Whether education is empowering or subjugating and how it shapes our role in society are questions that Adelita Husni-Bey raises repeatedly throughout her first retrospective, ‘Adunanza’ (Congregation). The show is staged at the Palazzina dei Giardini, a 17th-century summer house commissioned by Duke Francesco I d’Este, which was later turned into a richly decorated hothouse in the city’s public park and is now used as a satellite space of the Galleria Civica in Modena. The exhibition, elegantly installed by curators Diana Baldon and Serena Goldoni, includes videos, photographs, paintings and drawings that Husni-Bey has produced over the last decade.
‘Adunanza’ opens with three works whose botanical imagery plays with the history of the pavilion, as well as with Jean-Jacques Rousseau’s theory that an ideal education includes immersion in both nature and culture. The video installation Postcards from the Desert Island (2011) – which includes a large backdrop of a tropical grove painted by the artist – was the outcome of a three-week workshop Husni-Bey ran with a group of students, aged seven to ten, from the experimental public school École Vitruve in Paris. She invited them to transform their school into an imaginary island and to design a children’s republic. Two large, colourful, c-type prints – Glass Dome and Public Garden (from the series ‘The Council’, 2018) – record the theatrical tableaux staged by a group of teenagers asked to invent new uses for the Museum of Modern Art in New York as part of a participatory workshop led by the artist at the museum.
The show unfolds in two sections, occupying the symmetrical wings of the building, marked by sculptural seating – akin to bleachers, suggesting a collective function – built by Husni-Bey. One section focuses on collaborative actions: the video installation and photographic series ‘Agency’ (2014) documents an exercise in direct democracy that involved 35 students from Rome’s Manara High School, split into groups and assigned the roles of politicians, journalists, workers, activists and bankers; it also mirrors, with chilling precision, the over-simplified dynamics of interaction and conflict fuelled by social media. In the two-channel video installation 2265 (2015), a group of young American spoken-word poets discusses the implications of an imaginary colonization of Mars with playwright and poet Nathan Ross Freeman, while The Sleepers (2012) – a large oil painting in muddy tones – depicts lethargic white-collar workers collapsed around a conference table. Collages and sketches on paper testify to Husni-Bey’s ongoing interest in radical schools and pedagogical models, such as those theorized by Brazilian educator and philosopher Paulo Freire.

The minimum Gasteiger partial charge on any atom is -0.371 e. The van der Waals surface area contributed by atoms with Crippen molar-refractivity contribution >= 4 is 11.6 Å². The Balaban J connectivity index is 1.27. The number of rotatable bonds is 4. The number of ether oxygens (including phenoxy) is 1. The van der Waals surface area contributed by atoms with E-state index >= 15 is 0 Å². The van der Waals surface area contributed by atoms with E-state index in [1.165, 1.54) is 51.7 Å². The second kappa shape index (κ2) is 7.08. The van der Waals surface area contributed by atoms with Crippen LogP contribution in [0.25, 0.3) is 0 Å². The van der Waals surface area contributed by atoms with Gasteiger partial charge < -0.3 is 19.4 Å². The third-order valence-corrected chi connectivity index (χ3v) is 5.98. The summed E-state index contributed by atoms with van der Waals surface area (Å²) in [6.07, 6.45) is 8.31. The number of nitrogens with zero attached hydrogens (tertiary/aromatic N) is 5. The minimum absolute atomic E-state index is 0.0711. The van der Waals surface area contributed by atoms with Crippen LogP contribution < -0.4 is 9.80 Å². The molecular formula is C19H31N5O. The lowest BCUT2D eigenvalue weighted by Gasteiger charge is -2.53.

In the second section, the works operate on a more intimate level; their prevailing subject is the body. A defining feature of the exhibition is its emphasis on the pictorial and graphic qualities of Husni-Bey’s practice. This aspect of her work emerges most vividly in her small charcoal sketches and Indian ink and acrylic paintings on paper, which are often prepatory sketches for bigger projects such as Prosthesis (Meat) (2017). The life-size black silhouettes of the series ‘Encounters on Pain’ (2015) chart where participants identified recurring pain due to bad posture or repetitive strain. The video installation After the Finish Line (2015), which was filmed at a deserted mall in Cupertino, California, zooms in on the energetic movements of young athletes, while their voices recount the experience of physical (and psychological) trauma from an injury, as well as from the compulsion to perform and compete. The links between the exhibition’s different elements become clear. To challenge rules and how we approach togetherness is, after all, what education, sports and politics – and, sometimes, art – are all about.
Adelita Husni-Bey: Congregation was on view from 8 June until 26 August 2018 at Palazzina dei Giardini, Modena.
Main image: Adelita Husni-Bey, Public Garden (detail), 2018, from the series ‘The Council’, c-print, 1.4 × 1.8 m. Courtesy: the artist and Laveronica arte contemporanea, Modica
First published in Issue 198